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Delay in Strategic Information Aggregation

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  • Ettore Damiano
  • Hao Li
  • Wing Suen

Abstract

We study a model of collective decision making in which agents vote on the decision repeatedly until they agree, with the agents receiving no exogenous new information between two voting rounds but incurring a delay cost. Although preference conflict between the agents makes information aggregation impossible in a single round of voting, in the equilibrium of the repeated voting game agents are increasingly more willing to vote their private information after each disagreement. Information is efficiently aggregated within a finite number of rounds. As delay becomes less costly, agents are less willing to vote their private information, and efficient information aggregation takes longer. Even as the delay cost converges to zero, agents are strictly better off in the repeated voting game than in any single round game for moderate degrees of initial conflict.

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Bibliographic Info

Paper provided by University of Toronto, Department of Economics in its series Working Papers with number tecipa-311.

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Length: 38 pages
Date of creation: 14 Feb 2008
Date of revision:
Handle: RePEc:tor:tecipa:tecipa-311

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Keywords: repeated voting; gradual concessions; small delay cost;

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  1. David Kreps & Robert Wilson, 1998. "Sequential Equilibria," Levine's Working Paper Archive 237, David K. Levine.
  2. Bengt Holmstrom, 1981. "Moral Hazard in Teams," Discussion Papers 471, Northwestern University, Center for Mathematical Studies in Economics and Management Science.
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  4. Fershtman Chaim & Seidmann Daniel J., 1993. "Deadline Effects and Inefficient Delay in Bargaining with Endogenous Commitment," Journal of Economic Theory, Elsevier, vol. 60(2), pages 306-321, August.
  5. Li, Duozhe, 2007. "Bargaining with history-dependent preferences," Journal of Economic Theory, Elsevier, vol. 136(1), pages 695-708, September.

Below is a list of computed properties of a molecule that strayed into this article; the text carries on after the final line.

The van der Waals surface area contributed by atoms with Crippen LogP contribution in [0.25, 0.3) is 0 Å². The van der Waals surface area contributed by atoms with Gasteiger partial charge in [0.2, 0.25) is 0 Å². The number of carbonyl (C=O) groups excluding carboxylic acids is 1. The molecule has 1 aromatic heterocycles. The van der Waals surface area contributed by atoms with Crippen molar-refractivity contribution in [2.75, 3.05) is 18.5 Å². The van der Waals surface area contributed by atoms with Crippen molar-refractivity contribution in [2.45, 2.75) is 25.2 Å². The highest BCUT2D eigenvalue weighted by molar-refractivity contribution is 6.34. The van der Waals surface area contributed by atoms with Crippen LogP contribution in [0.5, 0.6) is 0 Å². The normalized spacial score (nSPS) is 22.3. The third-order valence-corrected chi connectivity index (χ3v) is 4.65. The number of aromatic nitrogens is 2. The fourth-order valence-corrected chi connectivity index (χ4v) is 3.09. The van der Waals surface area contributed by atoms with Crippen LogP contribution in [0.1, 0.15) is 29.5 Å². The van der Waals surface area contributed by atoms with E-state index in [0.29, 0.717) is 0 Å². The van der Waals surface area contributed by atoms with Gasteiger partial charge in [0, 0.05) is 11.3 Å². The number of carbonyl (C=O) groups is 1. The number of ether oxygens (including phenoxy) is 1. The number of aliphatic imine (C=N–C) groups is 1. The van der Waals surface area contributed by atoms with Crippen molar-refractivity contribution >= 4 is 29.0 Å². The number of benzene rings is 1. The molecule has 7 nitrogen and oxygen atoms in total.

6. Joseph Farrell, 1987. "Cheap Talk, Coordination, and Entry," RAND Journal of Economics, The RAND Corporation, vol. 18(1), pages 34-39, Spring.
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  8. Muhamet Yildiz, 2004. "Waiting to Persuade," The Quarterly Journal of Economics, MIT Press, vol. 119(1), pages 223-248, February.
  9. Admati, Anat R & Perry, Motty, 1987. "Strategic Delay in Bargaining," Review of Economic Studies, Wiley Blackwell, vol. 54(3), pages 345-64, July.
  10. Hao Li & Sherwin Rosen & Wing Suen, 2000. "Conflicts and Common Interests in Committees," Econometric Society World Congress 2000 Contributed Papers 0341, Econometric Society.
  11. Sakovics Jozsef, 1993. "Delay in Bargaining Games with Complete Information," Journal of Economic Theory, Elsevier, vol. 59(1), pages 78-95, February.
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Citations

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Cited by:
  1. Campbell, Arthur & Ederer, Florian & Spinnewijn, Johannes, 2011. "Time to Decide: Information Search and Revelation in Groups," CEPR Discussion Papers 8531, C.E.P.R. Discussion Papers.
  2. Johannes Spinnewijn & Florian Ederer & Arthur Campbell, 2011. "Information Search and Revelation in Groups," 2011 Meeting Papers 997, Society for Economic Dynamics.
  3. Damiano, Ettore & Li, Hao & Suen, Wing, 2012. "Optimal deadlines for agreements," Theoretical Economics, Econometric Society, vol. 7(2), May.
  4. Shi, Xianwen & Moldovanu, Benny, 2013. "Specialization and partisanship in committee search," Theoretical Economics, Econometric Society, vol. 8(3), September.

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